Purpose The purpose of this paper is to expand our understanding of the decisions on labour supply, with particular attention given to the role of conditions of a contract between an employer and an employee. In the paper the value, from the employee’s perspective, of different characteristics of an employment contract are assessed. Design/methodology/approach Discrete choice experiment methodology is applied to evaluate employment attributes. Using data from a dedicated survey of students and graduates of social sciences in Poland, parameters of the employment-related utility function are estimated with a multinomial logit model and random parameter logistic regression. Due to the opt-out alternative in the design, reservation wages for different types of contracts are calculated. Findings The paper suggests that development conditions and psychological aspects of work are extremely important for employees’ decisions and their reservation wages. Research limitations/implications Due to limitations related to data generation process, generalisation of the results to the whole population is not possible. Practical implications The results of the study may help to develop tools of contract optimisation and remuneration systems. Such tools might lead to improvements in the efficiency of contracts in the labour market by simultaneously reducing employment costs and increasing workers’ utility. Originality/value The analysis of preferences and reservation wages contributes to our understanding of the observed wage differentials. It also helps to understand some apparent paradoxes of the labour supply behaviour, which are impossible to explain within the traditional approach to wage modelling.
      Citation: International Journal of Manpower
      PubDate: 2018-05-15T08:51:50Z
      DOI: 10.1108/IJM-09-2016-0165
  • Brazilian managers’ ageism: a multiplex perspective
    • Pages: 414 - 433
      Abstract: International Journal of Manpower, Volume 39, Issue 3, Page 414-433, June 2018.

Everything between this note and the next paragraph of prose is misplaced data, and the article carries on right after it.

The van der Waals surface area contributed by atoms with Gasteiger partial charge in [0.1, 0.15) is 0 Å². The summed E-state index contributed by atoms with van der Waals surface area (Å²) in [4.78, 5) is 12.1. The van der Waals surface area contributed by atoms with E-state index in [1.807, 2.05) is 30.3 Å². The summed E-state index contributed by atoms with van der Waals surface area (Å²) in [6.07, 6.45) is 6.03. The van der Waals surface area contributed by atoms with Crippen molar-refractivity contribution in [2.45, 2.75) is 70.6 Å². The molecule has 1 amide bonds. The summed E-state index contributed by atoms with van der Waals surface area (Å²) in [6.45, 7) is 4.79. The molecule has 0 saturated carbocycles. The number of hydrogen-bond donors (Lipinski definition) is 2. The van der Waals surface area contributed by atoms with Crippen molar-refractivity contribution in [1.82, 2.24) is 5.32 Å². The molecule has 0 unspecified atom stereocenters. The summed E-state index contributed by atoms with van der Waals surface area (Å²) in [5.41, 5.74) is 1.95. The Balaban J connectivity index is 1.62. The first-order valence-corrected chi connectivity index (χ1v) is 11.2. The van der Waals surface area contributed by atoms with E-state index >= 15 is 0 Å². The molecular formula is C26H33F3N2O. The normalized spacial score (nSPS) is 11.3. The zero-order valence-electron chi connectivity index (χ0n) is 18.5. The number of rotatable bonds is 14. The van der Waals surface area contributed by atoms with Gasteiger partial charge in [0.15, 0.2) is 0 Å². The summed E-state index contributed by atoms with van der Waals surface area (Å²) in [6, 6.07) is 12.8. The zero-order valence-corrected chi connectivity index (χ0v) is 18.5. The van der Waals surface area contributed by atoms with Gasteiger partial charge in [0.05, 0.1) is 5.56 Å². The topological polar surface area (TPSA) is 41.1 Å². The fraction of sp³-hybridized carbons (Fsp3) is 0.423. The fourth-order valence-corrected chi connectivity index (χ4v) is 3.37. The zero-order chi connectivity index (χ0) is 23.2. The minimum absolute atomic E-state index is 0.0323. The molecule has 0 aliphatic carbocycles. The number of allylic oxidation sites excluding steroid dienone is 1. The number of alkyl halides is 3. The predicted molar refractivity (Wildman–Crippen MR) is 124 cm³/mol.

Purpose The purpose of this paper is to explore the Brazilian managers’ attitudes toward older workers, and how those attitudes explain HRM decisions in hypothetical scenarios. Design/methodology/approach Brazilian managers (n=201) reported their attitudes toward older workers and their decisions in scenarios involving an older vs a younger applicant/worker. Findings In spite of expressing positive attitudes toward older workers, a significant number of managers chose a younger one even when the older worker is described as more productive. To build a better understanding of how attitudes predict decisions, it is necessary to identify attitudinal profiles and the interplay between attitudinal dimensions, rather than simply studying each dimension separately. Attitudinal profiling also shows that some managers discriminate against younger workers, a finding, that is, ignored when (only) regressions are taken into account. The managers’ attitudes and behavioral intentions relate with their age. Evidence does not support the double jeopardy effect against older women workers. Research limitations/implications The sample is small. The scenarios cover a reduced number of HRM decisions. The data about attitudes and decisions were collected simultaneously from a single source. The findings may be influenced by idiosyncrasies of the context. Future studies should also consider real situations, not hypothetical ones. Practical implications Efforts must be made (e.g. via training and development) to raise managers’ awareness about the consequences of ageism in organizations. Originality/value Empirical studies about managers’ perceptions/attitudes toward older workers are scarce. Studies in the Brazilian context are even scarcer.